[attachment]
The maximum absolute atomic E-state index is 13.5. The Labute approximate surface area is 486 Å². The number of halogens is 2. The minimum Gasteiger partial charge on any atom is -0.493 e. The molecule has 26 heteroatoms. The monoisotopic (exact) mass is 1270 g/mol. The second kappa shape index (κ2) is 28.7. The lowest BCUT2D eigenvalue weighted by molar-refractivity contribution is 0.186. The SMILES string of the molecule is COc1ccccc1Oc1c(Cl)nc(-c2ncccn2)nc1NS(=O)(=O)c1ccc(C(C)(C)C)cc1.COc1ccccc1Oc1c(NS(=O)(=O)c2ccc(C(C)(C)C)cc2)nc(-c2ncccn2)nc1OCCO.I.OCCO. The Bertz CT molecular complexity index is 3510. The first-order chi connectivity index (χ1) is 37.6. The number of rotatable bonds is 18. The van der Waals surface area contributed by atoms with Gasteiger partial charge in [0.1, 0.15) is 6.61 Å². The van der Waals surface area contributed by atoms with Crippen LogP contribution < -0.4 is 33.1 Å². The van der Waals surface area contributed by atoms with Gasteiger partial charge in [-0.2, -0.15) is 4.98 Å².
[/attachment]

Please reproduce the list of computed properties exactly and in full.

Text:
The maximum absolute atomic E-state index is 13.5. The Labute approximate surface area is 486 Å². The number of halogens is 2. The minimum Gasteiger partial charge on any atom is -0.493 e. The molecule has 26 heteroatoms. The monoisotopic (exact) mass is 1270 g/mol. The second kappa shape index (κ2) is 28.7. The lowest BCUT2D eigenvalue weighted by molar-refractivity contribution is 0.186. The SMILES string of the molecule is COc1ccccc1Oc1c(Cl)nc(-c2ncccn2)nc1NS(=O)(=O)c1ccc(C(C)(C)C)cc1.COc1ccccc1Oc1c(NS(=O)(=O)c2ccc(C(C)(C)C)cc2)nc(-c2ncccn2)nc1OCCO.I.OCCO. The Bertz CT molecular complexity index is 3510. The first-order chi connectivity index (χ1) is 37.6. The number of rotatable bonds is 18. The van der Waals surface area contributed by atoms with Gasteiger partial charge in [0.1, 0.15) is 6.61 Å². The van der Waals surface area contributed by atoms with Crippen LogP contribution < -0.4 is 33.1 Å². The van der Waals surface area contributed by atoms with Gasteiger partial charge in [-0.2, -0.15) is 4.98 Å².